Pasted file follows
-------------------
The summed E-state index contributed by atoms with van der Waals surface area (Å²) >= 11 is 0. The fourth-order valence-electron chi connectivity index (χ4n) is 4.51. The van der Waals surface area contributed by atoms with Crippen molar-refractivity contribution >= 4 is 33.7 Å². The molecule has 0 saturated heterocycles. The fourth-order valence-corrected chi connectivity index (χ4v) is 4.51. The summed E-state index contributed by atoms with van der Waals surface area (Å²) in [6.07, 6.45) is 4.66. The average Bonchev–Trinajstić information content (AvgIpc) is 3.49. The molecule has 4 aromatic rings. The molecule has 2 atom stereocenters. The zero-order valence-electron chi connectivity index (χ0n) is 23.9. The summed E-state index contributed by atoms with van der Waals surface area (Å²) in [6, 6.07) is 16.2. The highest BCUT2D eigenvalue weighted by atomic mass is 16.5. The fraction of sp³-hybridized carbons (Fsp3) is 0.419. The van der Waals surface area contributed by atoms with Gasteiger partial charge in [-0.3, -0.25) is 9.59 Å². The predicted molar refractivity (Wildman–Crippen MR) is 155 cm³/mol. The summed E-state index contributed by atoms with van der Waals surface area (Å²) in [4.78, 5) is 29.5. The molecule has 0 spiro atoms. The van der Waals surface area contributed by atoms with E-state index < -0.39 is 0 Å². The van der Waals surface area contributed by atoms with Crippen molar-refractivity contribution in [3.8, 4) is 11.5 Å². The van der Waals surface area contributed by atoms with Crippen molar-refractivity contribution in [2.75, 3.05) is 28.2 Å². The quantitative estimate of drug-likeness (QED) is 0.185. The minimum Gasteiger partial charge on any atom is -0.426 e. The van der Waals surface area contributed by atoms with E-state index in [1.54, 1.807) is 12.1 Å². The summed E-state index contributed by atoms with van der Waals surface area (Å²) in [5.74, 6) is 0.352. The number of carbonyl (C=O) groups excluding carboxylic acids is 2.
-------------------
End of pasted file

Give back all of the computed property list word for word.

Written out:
The summed E-state index contributed by atoms with van der Waals surface area (Å²) >= 11 is 0. The fourth-order valence-electron chi connectivity index (χ4n) is 4.51. The van der Waals surface area contributed by atoms with Crippen molar-refractivity contribution >= 4 is 33.7 Å². The molecule has 0 saturated heterocycles. The fourth-order valence-corrected chi connectivity index (χ4v) is 4.51. The summed E-state index contributed by atoms with van der Waals surface area (Å²) in [6.07, 6.45) is 4.66. The average Bonchev–Trinajstić information content (AvgIpc) is 3.49. The molecule has 4 aromatic rings. The molecule has 2 atom stereocenters. The zero-order valence-electron chi connectivity index (χ0n) is 23.9. The summed E-state index contributed by atoms with van der Waals surface area (Å²) in [6, 6.07) is 16.2. The highest BCUT2D eigenvalue weighted by atomic mass is 16.5. The fraction of sp³-hybridized carbons (Fsp3) is 0.419. The van der Waals surface area contributed by atoms with Gasteiger partial charge in [-0.3, -0.25) is 9.59 Å². The predicted molar refractivity (Wildman–Crippen MR) is 155 cm³/mol. The summed E-state index contributed by atoms with van der Waals surface area (Å²) in [4.78, 5) is 29.5. The molecule has 0 spiro atoms. The van der Waals surface area contributed by atoms with E-state index < -0.39 is 0 Å². The van der Waals surface area contributed by atoms with Crippen molar-refractivity contribution in [3.8, 4) is 11.5 Å². The van der Waals surface area contributed by atoms with Crippen molar-refractivity contribution in [2.75, 3.05) is 28.2 Å². The quantitative estimate of drug-likeness (QED) is 0.185. The minimum Gasteiger partial charge on any atom is -0.426 e. The van der Waals surface area contributed by atoms with E-state index in [1.54, 1.807) is 12.1 Å². The summed E-state index contributed by atoms with van der Waals surface area (Å²) in [5.74, 6) is 0.352. The number of carbonyl (C=O) groups excluding carboxylic acids is 2.